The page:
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Beekeeping for veterans

Man holding a frame from a beehive with brood and honey.
Christian Dahm, a Marine veteran, tends his honey bee hives in Wrenshall.

Keeping bees enables a unique closeness to nature. For military veterans, beekeeping can be a peaceful and purposeful hobby for life after active duty.

“Beekeeping is rising in interest among veterans. It is an empowering experience, especially once you get into it and are able to work with colonies of thousands and thousands of insects,” says Katie Lee, University of Minnesota Extension apiculture educator. She has witnessed how beekeeping builds community among participating veterans as they learn new skills. 

History and hands-on experience 

The University of Minnesota’s Bee Veterans program was founded in 2016 in honor of veteran and beekeeper Michael Roche, who believed in the therapeutic benefits of beekeeping. 

Since 2016, more than 100 veterans have participated in the program, including Christian Dahm. 

“I dabbled in school and took all the fun courses first,” Dahm says, recalling the ecological restoration courses he took at the University of Minnesota Crookston following a seven-year stint in the Marines. He later transferred to the Twin Cities campus where he took a honey bee class after answering an email inviting interested veterans to attend at no cost. It was there, Dahm says, that he found his gateway into beekeeping, an endlessly complex challenge in which there is always more to learn. 

“The class was cool, but I wanted to learn more, get some hands-on experience,” says Dahm. “Eventually the Bee Squad hired me for a summer position. It was just what I wanted, and I learned from the best.”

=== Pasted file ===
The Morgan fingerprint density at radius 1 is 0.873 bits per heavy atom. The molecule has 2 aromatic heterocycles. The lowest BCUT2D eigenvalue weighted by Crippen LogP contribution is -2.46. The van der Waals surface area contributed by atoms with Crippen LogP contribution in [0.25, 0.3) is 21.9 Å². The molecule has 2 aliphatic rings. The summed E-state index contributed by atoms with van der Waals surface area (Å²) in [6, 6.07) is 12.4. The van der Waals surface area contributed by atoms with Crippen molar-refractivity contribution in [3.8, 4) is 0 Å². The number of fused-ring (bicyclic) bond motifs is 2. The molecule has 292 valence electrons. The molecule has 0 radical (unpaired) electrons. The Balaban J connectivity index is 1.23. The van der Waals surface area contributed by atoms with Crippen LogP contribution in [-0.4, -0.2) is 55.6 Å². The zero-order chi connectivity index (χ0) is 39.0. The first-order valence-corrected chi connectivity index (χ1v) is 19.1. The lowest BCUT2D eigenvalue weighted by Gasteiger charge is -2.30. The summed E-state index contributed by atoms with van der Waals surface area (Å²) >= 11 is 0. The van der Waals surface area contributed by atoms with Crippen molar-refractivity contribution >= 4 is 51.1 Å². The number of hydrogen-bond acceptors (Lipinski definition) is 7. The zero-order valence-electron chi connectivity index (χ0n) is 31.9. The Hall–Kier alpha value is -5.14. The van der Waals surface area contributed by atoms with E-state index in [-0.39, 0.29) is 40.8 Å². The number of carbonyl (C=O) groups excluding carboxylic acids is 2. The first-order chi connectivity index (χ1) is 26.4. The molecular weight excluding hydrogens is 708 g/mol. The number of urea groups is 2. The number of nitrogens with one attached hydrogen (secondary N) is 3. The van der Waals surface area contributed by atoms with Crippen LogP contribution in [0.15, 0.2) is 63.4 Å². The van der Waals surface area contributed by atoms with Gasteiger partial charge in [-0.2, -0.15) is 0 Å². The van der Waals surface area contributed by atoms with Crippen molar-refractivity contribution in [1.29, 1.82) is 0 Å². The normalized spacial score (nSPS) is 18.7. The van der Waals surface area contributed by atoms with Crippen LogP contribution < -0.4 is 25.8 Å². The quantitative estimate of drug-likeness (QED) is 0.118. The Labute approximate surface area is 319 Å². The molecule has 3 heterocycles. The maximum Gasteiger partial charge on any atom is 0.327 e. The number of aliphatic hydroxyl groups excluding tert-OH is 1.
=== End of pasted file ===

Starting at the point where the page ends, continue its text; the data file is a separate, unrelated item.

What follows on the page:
An apiary with rows of beehives painted in red, white and blue.
Hive boxes are often colorful, and this Bee Veteran chose red, white and blue.

The Bee Squad 

The Bee Squad offers a variety of ways to get involved with pollinators beyond its Bee Veterans program. Founded in 2011, the Bee Squad was designed to guide both the public and beekeepers in their efforts to support bee populations in Minnesota, including managed honey bees and over 450 species of wild bees. Extension educators and other University members are working together with scientists, youth, artists and the public to promote the conservation, health and diversity of all bee pollinators. 

New career paths 

Today, Dahm breeds winter hardy bees, keeping some of his many colonies on the certified organic Food Farm in Wrenshall. After another winter or two, he will be confident marketing those bees as winter-hardy to customers who want to use locally adapted bees. 

Dahm’s goal is to eventually make beekeeping his full-time job. To be successful, he said, a beekeeper must be 100% in the moment while with the bees, but also do a lot of planning. “To manage these bees correctly, it not only takes thinking outside the box but thinking months ahead at the end of each day.”

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